The show opened on December 20th 1852 and ran until the end of May 1853, he gave 200 performances during that time.  His show begins with an introduction in French. The rest of the show he speaks English with a heavy French accent. He wears a dark wig with darkened eyebrows and mustache. Heller is the first magician to bring a 'second sight' routine to America and audiences were overwhelmed by his performance. The second sight, or what he would refer to as 'Hellerism' would continue to be his magic closer for the rest of his career. He is assisted by 'Ernest Heller' in the Second Sight routine. However, even though an 'Ernest Heller' traveled with him to America onboard the Arctic, this partner, who is introduced as his brother is actually M.H. Levett, a native New Yorker.

After the sixth month run at Heller's Saloon of Wonders, they took the show on the road. It's at this point that Heller decides to drop the French accent and the wigs and make-up. He realizes it does nothing to add to the performance so he removes it and goes with his natural speaking voice and his own reddish blonde hair.

His next appearance is at the Walnut Theatre in Philadelphia on July 4th, 1853. The Walnut Theatre has the distinction of being the oldest theatre in America and it is still there and still active today. He plays there to packed houses for three weeks. Then he moves the show to a place known as the Old Chinese Museum, which was actually not a museum at all but a hall that was rented out for concerts and lectures. He performs here for twelve more weeks.

Next he joins up with a group called 'The Germania Musical Society' and performs with them in the roll of a concert pianist. He presents a series of concerts with them in Boston, Philadelphia, Baltimore and then finally Washington D.C.. This is now 1854 and the histories of Robert Heller say he was not very successful during this time so he retired from magic. One article speculated that he lost his equipment in a fire and that was the cause of his retirement. But I contend that he was in fact successful or at the least, was doing well, but an event occurred to change everything.

As far as I can tell this is the first time the actual reason he left magic and moved to D.C. has been revealed. The discovery of a letter reveals the true reason. In a letter that Heller wrote to a Mrs. Blanchard of Portland Maine we discover a very interesting fact. Here is part of the letter, 

"Sometime since I invested the whole of my earnings with the Germanian Musical Society in a building speculation and being the last wreck of my gains in this Country..for further safety, I put..eleven hundred dollars in the hands of a man in whom I had every confidence..what then is my situation?..I learn ...that the villain has gone off to England or Europe somewhere, leaving make the best of cruelly I am beaten down...I am now thinking of returning to England for I have been so shamefully robbed on all sides by the Yankees that I am afraid of them...but still is hope, for two or three of those you have expressed good feelings toward me would help me...yourself and John Goddard...are among them."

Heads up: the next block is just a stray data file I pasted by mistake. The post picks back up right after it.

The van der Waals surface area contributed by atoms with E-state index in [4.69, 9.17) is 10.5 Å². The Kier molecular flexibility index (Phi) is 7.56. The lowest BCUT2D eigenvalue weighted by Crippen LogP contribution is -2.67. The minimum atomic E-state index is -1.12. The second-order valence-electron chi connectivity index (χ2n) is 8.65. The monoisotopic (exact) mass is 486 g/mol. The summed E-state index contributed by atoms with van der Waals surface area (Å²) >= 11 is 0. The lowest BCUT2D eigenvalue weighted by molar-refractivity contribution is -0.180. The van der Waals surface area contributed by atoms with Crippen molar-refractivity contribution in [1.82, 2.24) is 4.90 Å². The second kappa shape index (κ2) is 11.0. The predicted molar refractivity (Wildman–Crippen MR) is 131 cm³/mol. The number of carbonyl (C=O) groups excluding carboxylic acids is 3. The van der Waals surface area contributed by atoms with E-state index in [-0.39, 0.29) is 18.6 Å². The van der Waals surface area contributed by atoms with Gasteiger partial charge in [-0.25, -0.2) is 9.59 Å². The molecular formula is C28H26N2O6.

The final performance of the Germania Musical Society was in Washington D.C.. I believe that Heller at this point had not so much as a dime to his name. As the letter states he put his money towards a building speculation and the remainder of what he had left he gave to a friend to hold who ran off with it. He was in Washington D.C. and only had his reputation as a concert pianist, so he took a job as a music teacher. Additionally, I'm sure the reason he changed his name back to William Henry Palmer was to avoid the creditors. This later piece was revealed in an interview with a former assistant, but he revealed no further clues. Everyone in the magic community assumed that he had no money because his magic career was a failure. Not true. He had no money because he was swindled.

End of Part 1


  1. Fascinating stuff ... I'm looking forward to part 2. Love your work!

  2. To give a perspective of how much money Heller lost, I looked up some inflation calculators. They only go back to 1913, but they estimate that $1,000 in 1913 was equivalent to about $25,000 today.

    I also found that Members of the United States Congress began receiving an annual salary of $3,000 per year in 1855.

    Another fact I found was that professors at the University of North Carolina were making a salary of about $1,500 in 1858.

  3. A couple minor changes were made to this blog today. The name of his father was added, and the occupation of his father changed slightly due to new information sent to me by one of my blog readers!

  4. Robert Heller is my great-great-grandfather (my mother's mother's mother's father). This is an interesting and well-researched article. The only "surprise" here was that Heller left his family a fortune of $350,000. We had understood that he left them pretty much destitute.

  5. Hey Vince, if you email me, I'll send you the newspaper article where I found the info on the $350,000.00 I've also got a photo of Heller's daughter, granddaughter and great granddaughter, and it sounds like you are related to all of them!

  6. His brother settled in AUstralia, becoming a solicitor and left several children.

  7. What a splendid account! Heller's exact date of birth was 10 August 1829, and at the Royal Academy of Music in London he trained under leading musicians of the day (names can be supplied). His father was organist at the Faversham Parish Church of St Mary of Charity - quite a good instrument, with pipework then mainly of 18th century date. I post on behalf of the Faversham Society, a voluntary charity, which has an interest in all locally-born and bred people of fame, and would be very interested to hear more from Vince and Allister of Robert's descendants. In case they don't read this, possibly Dean, you could pass their email addresses to me at ticfaversham (at) You can check the Society out at, and we can supply photographs of the Parish Church if you would like one.
    Arthur Percival